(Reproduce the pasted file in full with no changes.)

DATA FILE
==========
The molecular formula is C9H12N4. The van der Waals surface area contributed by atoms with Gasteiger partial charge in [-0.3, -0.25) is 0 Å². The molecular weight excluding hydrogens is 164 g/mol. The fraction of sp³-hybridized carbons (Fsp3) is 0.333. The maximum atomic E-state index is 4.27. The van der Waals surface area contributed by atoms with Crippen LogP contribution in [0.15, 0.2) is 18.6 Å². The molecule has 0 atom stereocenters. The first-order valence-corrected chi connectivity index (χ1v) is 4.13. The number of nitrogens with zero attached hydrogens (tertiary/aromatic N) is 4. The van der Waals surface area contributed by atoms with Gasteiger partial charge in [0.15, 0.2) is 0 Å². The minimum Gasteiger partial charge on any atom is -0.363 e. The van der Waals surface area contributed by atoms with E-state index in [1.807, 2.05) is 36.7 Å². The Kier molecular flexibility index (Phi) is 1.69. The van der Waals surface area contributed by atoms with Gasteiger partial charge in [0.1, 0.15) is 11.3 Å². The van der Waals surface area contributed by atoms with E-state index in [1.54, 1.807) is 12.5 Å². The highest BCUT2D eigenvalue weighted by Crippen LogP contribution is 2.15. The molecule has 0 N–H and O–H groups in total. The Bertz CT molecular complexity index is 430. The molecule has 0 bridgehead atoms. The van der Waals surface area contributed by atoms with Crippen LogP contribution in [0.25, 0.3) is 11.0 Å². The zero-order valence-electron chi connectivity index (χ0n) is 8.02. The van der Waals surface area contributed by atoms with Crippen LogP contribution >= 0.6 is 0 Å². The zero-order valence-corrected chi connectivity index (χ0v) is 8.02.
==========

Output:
The molecular formula is C9H12N4. The van der Waals surface area contributed by atoms with Gasteiger partial charge in [-0.3, -0.25) is 0 Å². The molecular weight excluding hydrogens is 164 g/mol. The fraction of sp³-hybridized carbons (Fsp3) is 0.333. The maximum atomic E-state index is 4.27. The van der Waals surface area contributed by atoms with Crippen LogP contribution in [0.15, 0.2) is 18.6 Å². The molecule has 0 atom stereocenters. The first-order valence-corrected chi connectivity index (χ1v) is 4.13. The number of nitrogens with zero attached hydrogens (tertiary/aromatic N) is 4. The van der Waals surface area contributed by atoms with Gasteiger partial charge in [0.15, 0.2) is 0 Å². The minimum Gasteiger partial charge on any atom is -0.363 e. The van der Waals surface area contributed by atoms with E-state index in [1.807, 2.05) is 36.7 Å². The Kier molecular flexibility index (Phi) is 1.69. The van der Waals surface area contributed by atoms with Gasteiger partial charge in [0.1, 0.15) is 11.3 Å². The van der Waals surface area contributed by atoms with E-state index in [1.54, 1.807) is 12.5 Å². The highest BCUT2D eigenvalue weighted by Crippen LogP contribution is 2.15. The molecule has 0 N–H and O–H groups in total. The Bertz CT molecular complexity index is 430. The molecule has 0 bridgehead atoms. The van der Waals surface area contributed by atoms with Crippen LogP contribution in [0.25, 0.3) is 11.0 Å². The zero-order valence-electron chi connectivity index (χ0n) is 8.02. The van der Waals surface area contributed by atoms with Crippen LogP contribution >= 0.6 is 0 Å². The zero-order valence-corrected chi connectivity index (χ0v) is 8.02.